1917 Gibson Alrite Style D Pancake Mandolin

I originally worked on this same instrument back in 2011 and it just came back to the shop this year for resale. The owner's just not playing mandolin anymore. His loss!

A friend of mine suggested that I just make "new" posts for old instruments rather than update the old ones (thus archiving them), so I think that'll be the format from now on unless I've posted on it within the last five years or so.

Per my original blog post, Gibson made these in 1917 (and, I hear from some corners, in 1918) as an upgraded-trim version of the cheaper Army/Navy model which was intended to be sold to World War I "doughboys" over in Europe. They handle like a Gibson A (carved-top) roundhole save that the tone is more direct, barky, and punchy and that the neck joint is actually at the 12th fret, giving you a couple more frets free of the body than a same-period A.

When I first got this, I think I played it about a year before I sold it on. In that time I'd installed a K&K Twin pickup for gigging use. It sounds great acoustic or plugged-in and, because it has that Gibson handling and chop, makes an instrument suited to various styles -- old time, a little bit of chuggy bluegrass, Celtic, what-have-you.

This one is entirely original, though it does have a number of repaired cracks and has definitely seen some play. The finish looks great, though, in that well-worn lovely Gibson way. It's interesting to note that this is one of the only Gibson instrument types I've seen with marquetry-style purfling which is usually reserved for Chicagoland instruments.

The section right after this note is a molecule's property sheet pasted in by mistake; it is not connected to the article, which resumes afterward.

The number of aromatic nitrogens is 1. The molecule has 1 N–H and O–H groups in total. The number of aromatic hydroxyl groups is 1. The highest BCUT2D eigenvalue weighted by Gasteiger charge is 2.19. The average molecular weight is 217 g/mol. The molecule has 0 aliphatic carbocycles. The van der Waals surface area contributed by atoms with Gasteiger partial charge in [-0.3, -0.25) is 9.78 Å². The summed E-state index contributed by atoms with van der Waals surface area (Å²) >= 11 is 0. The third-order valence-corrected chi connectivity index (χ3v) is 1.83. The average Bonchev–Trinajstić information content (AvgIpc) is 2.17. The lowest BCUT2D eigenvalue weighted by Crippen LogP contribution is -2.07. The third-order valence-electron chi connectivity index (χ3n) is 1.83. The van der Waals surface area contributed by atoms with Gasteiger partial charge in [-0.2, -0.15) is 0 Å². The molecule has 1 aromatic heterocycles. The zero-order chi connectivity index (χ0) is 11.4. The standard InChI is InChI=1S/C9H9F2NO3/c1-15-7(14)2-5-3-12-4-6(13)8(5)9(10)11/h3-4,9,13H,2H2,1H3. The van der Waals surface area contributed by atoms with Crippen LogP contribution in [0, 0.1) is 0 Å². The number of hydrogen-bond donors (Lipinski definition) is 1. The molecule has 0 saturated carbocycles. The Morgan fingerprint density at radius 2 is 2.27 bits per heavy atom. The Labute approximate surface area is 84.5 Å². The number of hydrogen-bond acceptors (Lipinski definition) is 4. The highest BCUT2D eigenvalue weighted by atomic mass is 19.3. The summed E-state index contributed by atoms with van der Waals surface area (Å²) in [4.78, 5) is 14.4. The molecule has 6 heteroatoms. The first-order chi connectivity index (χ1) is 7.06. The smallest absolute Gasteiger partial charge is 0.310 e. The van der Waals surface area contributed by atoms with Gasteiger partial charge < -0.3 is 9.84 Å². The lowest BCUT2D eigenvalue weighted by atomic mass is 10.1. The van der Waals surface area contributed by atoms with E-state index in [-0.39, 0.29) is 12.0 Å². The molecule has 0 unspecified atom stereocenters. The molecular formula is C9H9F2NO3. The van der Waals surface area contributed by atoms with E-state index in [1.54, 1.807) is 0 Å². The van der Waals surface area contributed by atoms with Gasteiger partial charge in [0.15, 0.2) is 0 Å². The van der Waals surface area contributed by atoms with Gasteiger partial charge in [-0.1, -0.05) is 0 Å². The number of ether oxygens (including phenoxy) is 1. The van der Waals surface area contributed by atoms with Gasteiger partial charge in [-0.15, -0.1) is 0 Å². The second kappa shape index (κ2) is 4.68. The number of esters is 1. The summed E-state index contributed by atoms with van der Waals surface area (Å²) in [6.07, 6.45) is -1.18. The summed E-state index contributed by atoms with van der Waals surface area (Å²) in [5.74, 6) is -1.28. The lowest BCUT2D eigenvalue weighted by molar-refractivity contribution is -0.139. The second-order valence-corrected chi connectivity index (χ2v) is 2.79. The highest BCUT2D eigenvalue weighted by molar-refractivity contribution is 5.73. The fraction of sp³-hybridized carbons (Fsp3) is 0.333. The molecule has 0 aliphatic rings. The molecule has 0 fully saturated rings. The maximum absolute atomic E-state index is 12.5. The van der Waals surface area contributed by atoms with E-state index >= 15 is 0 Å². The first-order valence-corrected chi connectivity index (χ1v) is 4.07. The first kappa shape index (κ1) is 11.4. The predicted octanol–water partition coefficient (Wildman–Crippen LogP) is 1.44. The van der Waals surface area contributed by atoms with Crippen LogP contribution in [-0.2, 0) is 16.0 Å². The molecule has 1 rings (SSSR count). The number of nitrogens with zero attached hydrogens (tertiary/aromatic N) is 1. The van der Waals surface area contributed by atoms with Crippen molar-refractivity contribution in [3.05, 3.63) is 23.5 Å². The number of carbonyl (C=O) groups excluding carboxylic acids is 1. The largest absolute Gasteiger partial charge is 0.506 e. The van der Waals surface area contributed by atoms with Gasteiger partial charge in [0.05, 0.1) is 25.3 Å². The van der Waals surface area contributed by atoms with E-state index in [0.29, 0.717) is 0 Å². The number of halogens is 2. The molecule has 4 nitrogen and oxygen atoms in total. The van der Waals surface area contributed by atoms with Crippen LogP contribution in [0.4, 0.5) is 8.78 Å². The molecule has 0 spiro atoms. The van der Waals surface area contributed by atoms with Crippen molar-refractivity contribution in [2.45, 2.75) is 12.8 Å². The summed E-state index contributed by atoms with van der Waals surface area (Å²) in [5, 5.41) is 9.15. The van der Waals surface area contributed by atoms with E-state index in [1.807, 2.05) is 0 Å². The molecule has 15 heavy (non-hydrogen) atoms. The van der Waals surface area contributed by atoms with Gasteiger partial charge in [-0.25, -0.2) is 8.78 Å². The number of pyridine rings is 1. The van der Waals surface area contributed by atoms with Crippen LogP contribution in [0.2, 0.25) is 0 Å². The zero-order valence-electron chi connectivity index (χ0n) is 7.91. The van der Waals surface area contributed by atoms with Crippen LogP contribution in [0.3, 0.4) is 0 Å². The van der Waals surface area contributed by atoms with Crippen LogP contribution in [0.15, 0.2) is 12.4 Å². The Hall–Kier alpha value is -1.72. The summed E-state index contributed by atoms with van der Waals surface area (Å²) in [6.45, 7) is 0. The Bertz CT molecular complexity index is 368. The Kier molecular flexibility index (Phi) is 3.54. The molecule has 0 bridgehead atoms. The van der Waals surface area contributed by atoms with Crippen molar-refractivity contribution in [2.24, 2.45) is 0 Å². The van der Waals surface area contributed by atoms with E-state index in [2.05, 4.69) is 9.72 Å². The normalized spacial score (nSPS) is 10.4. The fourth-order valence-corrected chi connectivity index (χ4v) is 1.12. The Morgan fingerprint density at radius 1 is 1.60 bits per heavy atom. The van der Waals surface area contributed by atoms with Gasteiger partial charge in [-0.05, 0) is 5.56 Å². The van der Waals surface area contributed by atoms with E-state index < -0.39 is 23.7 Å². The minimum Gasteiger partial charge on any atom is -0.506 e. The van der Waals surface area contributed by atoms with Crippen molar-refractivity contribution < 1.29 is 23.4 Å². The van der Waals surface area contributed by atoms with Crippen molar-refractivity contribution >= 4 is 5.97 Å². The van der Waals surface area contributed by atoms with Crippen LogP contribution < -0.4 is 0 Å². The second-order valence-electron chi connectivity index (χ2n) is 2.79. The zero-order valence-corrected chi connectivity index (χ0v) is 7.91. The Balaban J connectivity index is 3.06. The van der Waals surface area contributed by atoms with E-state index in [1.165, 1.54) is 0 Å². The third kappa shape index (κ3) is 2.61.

The top is solid spruce, the back and sides are solid birch, the neck is mahogany, and the board and bridge are ebony. It even has (amazingly) the original pickguard and bracket all intact. It sounds slightly more open and a hair louder with the pickguard removed, but its use as a finger-rest (and its killer looks) mean I think it's got to stay on.

It plays perfectly, though it has those old, teeny-tiny Gibson frets that are quite low. They remind me of old bowlback frets. At any rate -- if you like a modern feel, have me refret it. It's about ~$100 worth of work on something like this. Otherwise it plays as-normal for a period Gibby.

Repairs included: previously hairline crack repairs to the back and top, seam repairs, fret level/dress, setup work, etc.

Top wood: solid spruce

Back & sides wood: solid birch

Bracing type: v-shaped/tonebar

Bridge: ebony, comp'd

Fretboard: ebony

Neck wood: mahogany

Action height at 12th fret: 1/16" overall
String gauges: 36w-10

Neck shape: medium V

Board radius: flat

Neck relief: straight

Fret style: teeny-tiny and low

Scale length: 13 7/8"

Nut width: 1 1/8"

Body width: 9 1/2"

Body depth: 1 7/8"

Weight: 1 lb 12 oz

Condition notes: it has big center-seam/middle cracks that're repaired on the back and front and a few smaller hairlines that're also repaired back and front. The back bracing has been reglued in the past and there are cleats in there as well. It's all-original, otherwise, and the finish is worn with use but it does look grand.

It comes with: a tweed-outside hard case and a K&K Twin acoustic pickup installed internally.